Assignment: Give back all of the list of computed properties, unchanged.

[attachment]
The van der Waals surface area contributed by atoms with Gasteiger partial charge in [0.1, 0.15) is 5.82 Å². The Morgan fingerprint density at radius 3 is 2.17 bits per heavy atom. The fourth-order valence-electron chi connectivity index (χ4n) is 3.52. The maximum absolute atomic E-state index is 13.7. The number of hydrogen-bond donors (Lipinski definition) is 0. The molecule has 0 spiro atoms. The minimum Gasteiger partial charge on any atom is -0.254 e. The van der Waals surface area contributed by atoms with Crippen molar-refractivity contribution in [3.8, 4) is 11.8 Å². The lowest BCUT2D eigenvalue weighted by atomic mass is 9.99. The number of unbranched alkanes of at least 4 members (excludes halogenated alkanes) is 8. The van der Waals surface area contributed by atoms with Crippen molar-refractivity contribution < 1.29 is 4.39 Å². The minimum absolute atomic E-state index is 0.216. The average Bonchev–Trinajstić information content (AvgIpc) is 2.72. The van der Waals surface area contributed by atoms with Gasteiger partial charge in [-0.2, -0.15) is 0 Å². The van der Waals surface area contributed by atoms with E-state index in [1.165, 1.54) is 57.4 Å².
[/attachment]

The van der Waals surface area contributed by atoms with Gasteiger partial charge in [0.1, 0.15) is 5.82 Å². The Morgan fingerprint density at radius 3 is 2.17 bits per heavy atom. The fourth-order valence-electron chi connectivity index (χ4n) is 3.52. The maximum absolute atomic E-state index is 13.7. The number of hydrogen-bond donors (Lipinski definition) is 0. The molecule has 0 spiro atoms. The minimum Gasteiger partial charge on any atom is -0.254 e. The van der Waals surface area contributed by atoms with Crippen molar-refractivity contribution in [3.8, 4) is 11.8 Å². The lowest BCUT2D eigenvalue weighted by atomic mass is 9.99. The number of unbranched alkanes of at least 4 members (excludes halogenated alkanes) is 8. The van der Waals surface area contributed by atoms with Crippen molar-refractivity contribution < 1.29 is 4.39 Å². The minimum absolute atomic E-state index is 0.216. The average Bonchev–Trinajstić information content (AvgIpc) is 2.72. The van der Waals surface area contributed by atoms with Gasteiger partial charge in [-0.2, -0.15) is 0 Å². The van der Waals surface area contributed by atoms with E-state index in [1.165, 1.54) is 57.4 Å².